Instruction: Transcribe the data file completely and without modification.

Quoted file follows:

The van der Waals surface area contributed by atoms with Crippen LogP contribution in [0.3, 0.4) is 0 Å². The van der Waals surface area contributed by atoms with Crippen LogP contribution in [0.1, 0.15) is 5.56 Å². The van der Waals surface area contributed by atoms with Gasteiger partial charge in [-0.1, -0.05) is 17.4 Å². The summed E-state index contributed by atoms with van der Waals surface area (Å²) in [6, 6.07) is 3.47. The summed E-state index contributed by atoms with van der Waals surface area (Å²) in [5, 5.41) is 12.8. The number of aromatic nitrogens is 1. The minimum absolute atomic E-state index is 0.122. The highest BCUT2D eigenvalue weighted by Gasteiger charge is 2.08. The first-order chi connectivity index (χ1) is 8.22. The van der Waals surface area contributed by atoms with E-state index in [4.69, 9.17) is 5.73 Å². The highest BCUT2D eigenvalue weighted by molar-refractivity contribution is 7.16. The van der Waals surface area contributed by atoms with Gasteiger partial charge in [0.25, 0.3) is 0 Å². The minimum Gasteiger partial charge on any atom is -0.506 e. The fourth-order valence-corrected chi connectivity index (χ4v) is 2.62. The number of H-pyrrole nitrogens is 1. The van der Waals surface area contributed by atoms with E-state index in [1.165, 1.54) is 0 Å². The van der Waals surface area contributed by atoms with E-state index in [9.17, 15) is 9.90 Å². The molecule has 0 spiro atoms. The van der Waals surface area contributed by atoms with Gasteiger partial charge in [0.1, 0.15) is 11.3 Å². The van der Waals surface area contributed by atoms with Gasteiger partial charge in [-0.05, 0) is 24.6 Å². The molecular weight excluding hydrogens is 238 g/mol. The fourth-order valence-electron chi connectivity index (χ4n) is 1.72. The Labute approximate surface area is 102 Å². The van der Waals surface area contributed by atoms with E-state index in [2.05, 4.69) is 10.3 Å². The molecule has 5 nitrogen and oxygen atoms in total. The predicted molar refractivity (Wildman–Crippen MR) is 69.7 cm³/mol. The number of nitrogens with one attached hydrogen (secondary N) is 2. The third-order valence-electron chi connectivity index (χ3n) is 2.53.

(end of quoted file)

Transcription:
The van der Waals surface area contributed by atoms with Crippen LogP contribution in [0.3, 0.4) is 0 Å². The van der Waals surface area contributed by atoms with Crippen LogP contribution in [0.1, 0.15) is 5.56 Å². The van der Waals surface area contributed by atoms with Gasteiger partial charge in [-0.1, -0.05) is 17.4 Å². The summed E-state index contributed by atoms with van der Waals surface area (Å²) in [6, 6.07) is 3.47. The summed E-state index contributed by atoms with van der Waals surface area (Å²) in [5, 5.41) is 12.8. The number of aromatic nitrogens is 1. The minimum absolute atomic E-state index is 0.122. The highest BCUT2D eigenvalue weighted by Gasteiger charge is 2.08. The first-order chi connectivity index (χ1) is 8.22. The van der Waals surface area contributed by atoms with E-state index in [4.69, 9.17) is 5.73 Å². The highest BCUT2D eigenvalue weighted by molar-refractivity contribution is 7.16. The van der Waals surface area contributed by atoms with Gasteiger partial charge in [0.25, 0.3) is 0 Å². The minimum Gasteiger partial charge on any atom is -0.506 e. The fourth-order valence-corrected chi connectivity index (χ4v) is 2.62. The number of H-pyrrole nitrogens is 1. The van der Waals surface area contributed by atoms with E-state index in [1.165, 1.54) is 0 Å². The van der Waals surface area contributed by atoms with E-state index in [9.17, 15) is 9.90 Å². The molecule has 0 spiro atoms. The van der Waals surface area contributed by atoms with Gasteiger partial charge in [0.1, 0.15) is 11.3 Å². The van der Waals surface area contributed by atoms with Gasteiger partial charge in [-0.05, 0) is 24.6 Å². The molecular weight excluding hydrogens is 238 g/mol. The fourth-order valence-electron chi connectivity index (χ4n) is 1.72. The Labute approximate surface area is 102 Å². The van der Waals surface area contributed by atoms with E-state index in [2.05, 4.69) is 10.3 Å². The molecule has 5 nitrogen and oxygen atoms in total. The predicted molar refractivity (Wildman–Crippen MR) is 69.7 cm³/mol. The number of nitrogens with one attached hydrogen (secondary N) is 2. The third-order valence-electron chi connectivity index (χ3n) is 2.53.